Spontaneity always has its risks and rewards, and the delight of the El Charco del Ingenio presented both. Having just completed the Camino de Santiago, the notion of a mid-morning hike to a remote garden sanctuary was inviting. As I set out, I quickly realize that Google Maps fails to scale elevations and soon both the incline and altitude made progress a bit more challenging (maybe a taxi would have been a better idea?). However, perseverance and determination prevailed as I eventually reached the gates of El Charco del Ingenio, a rustic and authentic preservation of indigenous fauna and flora of the central regions of Mexico.

The Botanical Garden sits on 67 hectares with hundreds of distinct species of trees, cactus and wildflowers still in bloom as a bonus post the recent end of the rainy season.Interspersed among the cactii, are art installations made by local artisans, the creative fusion of nature and mankind. No trip to the desert fails to find friendly neighbors such as a curious rabbit, hawks hovering above or a preponderance of spiders (watch your head as you walk through the cacti!) The time passes quickly wandering the many ribbons of pathways, engulfed in the natural beauty of the high desert, lost in my thoughts and grateful for the splendor of the Mexican landscape.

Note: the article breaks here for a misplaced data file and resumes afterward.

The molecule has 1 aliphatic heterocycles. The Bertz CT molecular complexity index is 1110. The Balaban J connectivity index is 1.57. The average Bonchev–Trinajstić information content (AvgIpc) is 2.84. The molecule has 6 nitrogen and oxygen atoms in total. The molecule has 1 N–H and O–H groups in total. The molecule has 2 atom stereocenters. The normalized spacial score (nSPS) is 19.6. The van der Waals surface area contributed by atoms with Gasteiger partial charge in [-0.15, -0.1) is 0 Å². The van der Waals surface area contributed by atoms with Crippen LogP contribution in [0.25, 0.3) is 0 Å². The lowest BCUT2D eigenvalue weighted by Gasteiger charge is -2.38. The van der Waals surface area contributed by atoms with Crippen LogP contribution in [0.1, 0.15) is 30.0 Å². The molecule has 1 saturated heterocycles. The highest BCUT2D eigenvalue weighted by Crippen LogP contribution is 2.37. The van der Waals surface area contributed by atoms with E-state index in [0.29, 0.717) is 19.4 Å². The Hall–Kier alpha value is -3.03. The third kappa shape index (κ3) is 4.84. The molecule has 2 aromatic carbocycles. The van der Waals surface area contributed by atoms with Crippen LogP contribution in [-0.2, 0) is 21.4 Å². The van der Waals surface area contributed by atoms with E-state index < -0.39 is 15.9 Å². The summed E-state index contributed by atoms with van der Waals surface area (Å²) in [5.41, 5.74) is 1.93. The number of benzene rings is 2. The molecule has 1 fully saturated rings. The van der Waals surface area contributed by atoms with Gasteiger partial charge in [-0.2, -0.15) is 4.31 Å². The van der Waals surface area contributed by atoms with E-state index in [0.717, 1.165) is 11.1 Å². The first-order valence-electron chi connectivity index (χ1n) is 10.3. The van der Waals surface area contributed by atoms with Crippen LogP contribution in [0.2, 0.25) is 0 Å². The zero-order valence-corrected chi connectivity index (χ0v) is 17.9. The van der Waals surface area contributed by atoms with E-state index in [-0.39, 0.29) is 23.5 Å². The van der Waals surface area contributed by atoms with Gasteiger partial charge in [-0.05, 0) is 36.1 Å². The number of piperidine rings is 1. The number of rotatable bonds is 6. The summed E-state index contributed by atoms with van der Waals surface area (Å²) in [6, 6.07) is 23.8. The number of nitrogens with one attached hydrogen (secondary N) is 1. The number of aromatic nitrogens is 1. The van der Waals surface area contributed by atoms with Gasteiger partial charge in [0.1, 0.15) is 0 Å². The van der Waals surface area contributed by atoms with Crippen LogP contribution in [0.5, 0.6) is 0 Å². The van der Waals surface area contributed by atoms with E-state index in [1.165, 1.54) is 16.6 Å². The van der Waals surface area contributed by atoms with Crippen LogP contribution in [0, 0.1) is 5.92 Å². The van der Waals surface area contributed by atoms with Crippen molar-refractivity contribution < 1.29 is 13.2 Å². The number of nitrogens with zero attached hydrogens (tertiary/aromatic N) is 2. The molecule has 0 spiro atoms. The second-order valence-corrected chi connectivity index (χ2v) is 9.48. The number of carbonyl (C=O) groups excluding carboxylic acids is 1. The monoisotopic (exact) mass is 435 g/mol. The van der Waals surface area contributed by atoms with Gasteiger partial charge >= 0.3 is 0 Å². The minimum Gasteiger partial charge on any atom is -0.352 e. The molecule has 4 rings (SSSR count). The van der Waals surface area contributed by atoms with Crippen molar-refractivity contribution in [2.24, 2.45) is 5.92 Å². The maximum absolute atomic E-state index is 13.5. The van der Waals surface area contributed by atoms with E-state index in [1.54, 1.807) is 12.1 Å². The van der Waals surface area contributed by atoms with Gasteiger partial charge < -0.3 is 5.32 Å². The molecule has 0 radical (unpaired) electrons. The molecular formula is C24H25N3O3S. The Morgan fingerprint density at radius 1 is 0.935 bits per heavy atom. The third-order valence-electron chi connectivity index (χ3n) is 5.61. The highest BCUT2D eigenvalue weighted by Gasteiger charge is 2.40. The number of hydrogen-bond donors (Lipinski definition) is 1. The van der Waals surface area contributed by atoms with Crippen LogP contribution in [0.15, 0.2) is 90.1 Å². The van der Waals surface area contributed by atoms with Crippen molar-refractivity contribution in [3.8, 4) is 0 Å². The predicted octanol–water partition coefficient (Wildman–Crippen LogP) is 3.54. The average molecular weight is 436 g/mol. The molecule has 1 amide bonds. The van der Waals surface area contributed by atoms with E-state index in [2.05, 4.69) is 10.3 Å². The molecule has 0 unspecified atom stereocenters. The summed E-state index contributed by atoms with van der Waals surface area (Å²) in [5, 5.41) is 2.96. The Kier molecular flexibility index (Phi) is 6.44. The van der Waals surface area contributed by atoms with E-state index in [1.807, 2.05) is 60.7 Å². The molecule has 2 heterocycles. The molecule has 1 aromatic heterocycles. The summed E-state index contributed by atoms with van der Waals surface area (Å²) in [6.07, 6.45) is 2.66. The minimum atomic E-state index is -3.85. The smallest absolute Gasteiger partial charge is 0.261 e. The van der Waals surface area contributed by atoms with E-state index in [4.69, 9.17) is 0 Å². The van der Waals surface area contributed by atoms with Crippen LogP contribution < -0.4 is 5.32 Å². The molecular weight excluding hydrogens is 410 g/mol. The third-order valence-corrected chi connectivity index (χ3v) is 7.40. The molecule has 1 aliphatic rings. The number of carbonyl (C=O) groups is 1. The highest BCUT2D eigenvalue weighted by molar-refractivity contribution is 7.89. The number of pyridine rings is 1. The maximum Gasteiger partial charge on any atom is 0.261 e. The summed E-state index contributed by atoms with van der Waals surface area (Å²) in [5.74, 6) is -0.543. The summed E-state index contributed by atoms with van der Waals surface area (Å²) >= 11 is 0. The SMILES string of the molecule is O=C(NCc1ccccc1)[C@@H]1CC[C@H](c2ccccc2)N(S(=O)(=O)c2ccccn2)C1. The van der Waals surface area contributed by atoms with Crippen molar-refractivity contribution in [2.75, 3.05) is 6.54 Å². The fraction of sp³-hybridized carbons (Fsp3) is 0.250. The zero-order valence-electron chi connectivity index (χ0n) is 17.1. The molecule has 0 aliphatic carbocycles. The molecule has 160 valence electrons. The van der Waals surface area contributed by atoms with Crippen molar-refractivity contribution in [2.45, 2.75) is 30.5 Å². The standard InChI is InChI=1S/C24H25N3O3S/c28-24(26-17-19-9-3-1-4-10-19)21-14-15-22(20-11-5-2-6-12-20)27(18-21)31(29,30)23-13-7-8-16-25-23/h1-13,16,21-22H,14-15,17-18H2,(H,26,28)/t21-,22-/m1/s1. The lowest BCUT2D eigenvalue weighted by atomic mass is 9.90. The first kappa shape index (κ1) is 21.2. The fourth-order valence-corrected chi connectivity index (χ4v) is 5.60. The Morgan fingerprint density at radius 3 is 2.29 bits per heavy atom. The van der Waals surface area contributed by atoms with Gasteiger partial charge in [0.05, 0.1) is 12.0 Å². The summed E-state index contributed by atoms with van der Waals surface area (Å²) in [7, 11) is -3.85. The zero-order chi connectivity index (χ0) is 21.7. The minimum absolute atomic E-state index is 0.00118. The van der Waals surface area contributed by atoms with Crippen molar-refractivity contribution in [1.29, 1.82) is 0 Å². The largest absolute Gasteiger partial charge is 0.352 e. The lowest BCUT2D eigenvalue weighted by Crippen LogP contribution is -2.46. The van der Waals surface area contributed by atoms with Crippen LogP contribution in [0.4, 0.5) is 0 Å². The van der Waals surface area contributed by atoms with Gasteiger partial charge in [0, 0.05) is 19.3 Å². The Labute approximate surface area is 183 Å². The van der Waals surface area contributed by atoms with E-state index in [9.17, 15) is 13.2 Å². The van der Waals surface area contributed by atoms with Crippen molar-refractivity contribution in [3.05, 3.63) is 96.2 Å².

Cactus are everywhere.


The sculpture garden.

Top of San Miguel

Walking up to the top of San Miguel.

5. Discover local street art on a free art walk
Find them on Facebook

There are many options for walking tours in San Miguel, some expensive, some free. Waylon Hedegaard and his wife Wendy have been doing free art walks in San Miguel de Allende – called Fat Bastard Art Walks – for about seven months on Saturdays and Sundays. The walks started as a mental health respite for Waylon, who’s from North Dakota, and have evolved into a passionate stroll through some San Miguel’s most interesting neighbourhoods (many of which are overlooked by tourists). Street art is one of my favourite ways to see a city, and walking is my choice of transportation, so I never miss a chance to hit the pavement and dive deep.

I’ve always found street art gives deep insight into the soul of a city. While much of the street art I’ve seen in Columbia, Argentina and Brazil and even Toronto tends to the political, San Miguel’s art is different. On this tour we visit Saint Antonio, just outside of Centro, strolling through cobblestone streets to enjoy vibrant art focused on metaphorical storytelling and indigenous traditions, with a touch of humour and playfulness. Animals play a prominent role: jaguars as the guardians to the underworld and hummingbirds as messengers between the living and dead. Human hearts are shown in many murals, as are goddesses, snakes, donkeys, roosters, horses and rabbits.